Supply-Chaining - Friedman cited Wal-mart's success as an example. The largest company in America, which does not produce any products sold in its Wal-Mart stores. This is made possible by a global supply chain system that tracks product on item level from the manufacturing to its sales from the shelves in Wal-Mart stores; end-to-end accuracy. Again, this was made possible by Wal-Mart approach in embracing enabling technologies.

Insourcing - UPS was cited as an example in this case, where companies no longer handle their processes, and products' life cycle end-to-end. A large part of these functions are 'insourced' to companies like UPS. For example, a Toshiba laptop repair request was collected by UPS, repair by UPS engineers, billed by UPS and money collected by UPS. Toshiba has no hands in this entire process. The resulting efficiencies create greater economy of scale (for Toshiba) and satisfactions (for customers).

Informing - Think Google. Yes, the knowledge of the world available within a few mouse clicks. Individuals today (thanks to Internet again) are empowered with a global knowledge pool that is free and easily available. Encarta had to be purchased. But Wikipedia is free, and it has more articles than Encarta can ever hope to produce.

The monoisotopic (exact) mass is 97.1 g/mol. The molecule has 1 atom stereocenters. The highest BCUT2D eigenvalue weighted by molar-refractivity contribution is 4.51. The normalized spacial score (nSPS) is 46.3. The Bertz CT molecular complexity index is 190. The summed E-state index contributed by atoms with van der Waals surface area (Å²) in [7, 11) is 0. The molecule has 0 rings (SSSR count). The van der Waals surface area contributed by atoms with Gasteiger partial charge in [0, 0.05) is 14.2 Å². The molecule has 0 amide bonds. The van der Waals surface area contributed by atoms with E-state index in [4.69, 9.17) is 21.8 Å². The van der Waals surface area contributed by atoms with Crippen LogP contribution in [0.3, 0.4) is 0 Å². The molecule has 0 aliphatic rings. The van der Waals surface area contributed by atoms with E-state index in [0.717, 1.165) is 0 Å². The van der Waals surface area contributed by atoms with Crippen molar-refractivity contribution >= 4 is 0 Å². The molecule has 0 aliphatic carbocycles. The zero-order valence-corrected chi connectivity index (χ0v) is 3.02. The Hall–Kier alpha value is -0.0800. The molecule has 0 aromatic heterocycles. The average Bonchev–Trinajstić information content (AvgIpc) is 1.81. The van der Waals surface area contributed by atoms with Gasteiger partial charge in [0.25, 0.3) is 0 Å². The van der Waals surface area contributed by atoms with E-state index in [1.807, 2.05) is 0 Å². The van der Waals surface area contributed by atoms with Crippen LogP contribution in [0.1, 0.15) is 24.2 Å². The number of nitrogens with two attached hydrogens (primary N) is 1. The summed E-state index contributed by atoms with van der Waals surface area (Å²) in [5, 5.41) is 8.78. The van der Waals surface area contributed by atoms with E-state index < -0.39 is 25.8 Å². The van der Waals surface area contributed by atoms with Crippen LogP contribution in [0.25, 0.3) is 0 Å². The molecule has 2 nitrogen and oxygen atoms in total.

The last force, Friedman termed it the 'Steriods'. These are advancments in micro/nano, wireless and mobile technologies that 'turbo-charged' the earlier 9 forces. Information is then truly freely accessible, anywhere, anytime. No longer will we be constraint to a PC terminal; In the near future, a pocket PC, smart phone will carry as much information; and its mobile.

During the question and answer, when asked on 'How does South-east Asia stand in this new flat world', he answer that countries like Singapore, are 'blessed' with no natural resources. This, he termed as 'high coefficient of flatness '.

"Countries with a high coefficient of flatness are forced to always digs into themselves for innovations, entrepreneurships and to change with moving times to survive."

Just remains me of what PM Lee has been emphasising about in the remaking of Singapore, introduction of IRs and education system reforms.

In another question on the importance of education to kids in this new global economy, Friedman opined that the most important skill in this flat world is to 'learn how to learn'. Bottomline is that changes will be so fast and so frequent, individuals will have to constantly upgrade themselves to stay relevant. He also opined that this can only happen if individual loves their work, in order for the learning process to be enjoyable and consistent.

"Loving your job is no longer a plus. It is a survival factor".


Anonymous Stephan H. Wissel said...

Friedman might have missed a very important item: language (and education). Without English becoming the defacto 2nd language for everybody the world never would flatten.
:-) stw

7:48 PM